Reptilian Moves

I’m enjoying the antics of the immature neighborhood hawk.  Active from dawn to dusk, sailing from tree to tree, perching in the Chinese elm, calling out his high hoarse kee-ee! kee-ee!  The songbirds are invisible.

 

Other morning the hawk and I shared a pleasant time in “our” back yard.  It was fun to watch him in his tree, snaking his head from side to side, the better to see what was traversing the airspace above us.  Together we saw high fast flights of doves, egrets, chimney swifts. We spied pink. Roseate spoonbill, I told him.  And no you can’t eat him.

 

Snaking his head. You heard that right.  The sinuosity of his neck reminded me that birds are dinosaurs with feathers.

 

This morning’s reptilian move was inside.  What should I spy in the corner by my bathtub but a very young ribbon snake?  I mastered my terror enough to admire his dark-eyed striped beauty and sympathize with his waving about predicament.  How did I get here? What do I do next? (We both wondered to ourselves.)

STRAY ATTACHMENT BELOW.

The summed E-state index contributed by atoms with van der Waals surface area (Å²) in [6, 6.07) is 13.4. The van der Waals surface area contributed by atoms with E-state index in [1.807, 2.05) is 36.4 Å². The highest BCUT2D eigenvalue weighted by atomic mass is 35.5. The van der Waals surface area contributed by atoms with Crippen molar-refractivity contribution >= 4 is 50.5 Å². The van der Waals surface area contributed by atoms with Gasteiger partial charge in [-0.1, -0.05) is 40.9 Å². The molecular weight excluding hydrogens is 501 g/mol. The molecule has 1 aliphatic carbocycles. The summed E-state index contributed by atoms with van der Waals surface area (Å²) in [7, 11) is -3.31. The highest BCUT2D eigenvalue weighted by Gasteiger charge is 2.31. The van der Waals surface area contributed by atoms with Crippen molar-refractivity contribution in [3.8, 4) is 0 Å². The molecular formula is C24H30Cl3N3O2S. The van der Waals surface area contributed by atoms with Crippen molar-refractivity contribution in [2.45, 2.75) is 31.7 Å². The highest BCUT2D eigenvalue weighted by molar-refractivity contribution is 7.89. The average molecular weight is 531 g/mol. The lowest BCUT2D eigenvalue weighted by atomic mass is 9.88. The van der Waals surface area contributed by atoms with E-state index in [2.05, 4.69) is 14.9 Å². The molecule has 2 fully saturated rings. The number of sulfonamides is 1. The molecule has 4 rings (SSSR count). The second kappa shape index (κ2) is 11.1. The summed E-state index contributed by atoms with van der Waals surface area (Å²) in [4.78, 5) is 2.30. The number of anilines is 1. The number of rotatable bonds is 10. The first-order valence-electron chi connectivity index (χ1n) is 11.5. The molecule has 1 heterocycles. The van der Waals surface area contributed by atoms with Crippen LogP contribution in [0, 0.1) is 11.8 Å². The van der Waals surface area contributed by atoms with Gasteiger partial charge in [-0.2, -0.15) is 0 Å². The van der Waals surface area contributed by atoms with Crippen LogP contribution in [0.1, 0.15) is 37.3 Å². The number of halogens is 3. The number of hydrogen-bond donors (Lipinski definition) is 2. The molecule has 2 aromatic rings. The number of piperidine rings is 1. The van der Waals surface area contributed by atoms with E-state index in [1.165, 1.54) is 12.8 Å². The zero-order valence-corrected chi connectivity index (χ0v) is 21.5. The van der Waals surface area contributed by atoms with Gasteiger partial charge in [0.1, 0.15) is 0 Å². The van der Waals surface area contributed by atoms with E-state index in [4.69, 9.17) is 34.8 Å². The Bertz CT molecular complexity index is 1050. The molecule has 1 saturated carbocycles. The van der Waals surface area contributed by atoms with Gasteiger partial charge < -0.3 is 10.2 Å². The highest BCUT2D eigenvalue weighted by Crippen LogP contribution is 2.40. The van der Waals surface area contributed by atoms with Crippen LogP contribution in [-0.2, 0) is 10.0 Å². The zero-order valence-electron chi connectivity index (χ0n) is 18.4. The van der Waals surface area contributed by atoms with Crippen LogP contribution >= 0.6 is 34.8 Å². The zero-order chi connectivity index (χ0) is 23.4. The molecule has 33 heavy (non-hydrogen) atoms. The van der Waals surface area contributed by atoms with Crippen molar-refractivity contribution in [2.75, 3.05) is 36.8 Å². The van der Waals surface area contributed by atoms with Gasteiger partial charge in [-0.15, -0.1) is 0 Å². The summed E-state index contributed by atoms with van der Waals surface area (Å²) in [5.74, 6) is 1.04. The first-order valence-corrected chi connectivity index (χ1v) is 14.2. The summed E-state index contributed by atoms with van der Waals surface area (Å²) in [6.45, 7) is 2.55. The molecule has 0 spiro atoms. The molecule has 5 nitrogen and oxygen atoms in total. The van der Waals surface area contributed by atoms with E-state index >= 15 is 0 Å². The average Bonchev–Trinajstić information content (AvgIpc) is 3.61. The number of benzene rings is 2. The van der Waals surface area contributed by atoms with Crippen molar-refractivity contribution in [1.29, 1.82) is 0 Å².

By the time I got back with a jar and enough courage to help him into it, he was gone.  Where is he now? One may well ask.  Sadly, I don’t know.

 

 

Author: Phoebe Dishman

Phoebe H. Dishman was born and raised in Beaumont, Texas. She is a wife, mother, and grandmother. An essayist and poet, she teaches adult Sunday school, compiles a monthly prayer calendar, edits the Big Thicket Association quarterly bulletin, and keeps a keen eye and ear open for birds.

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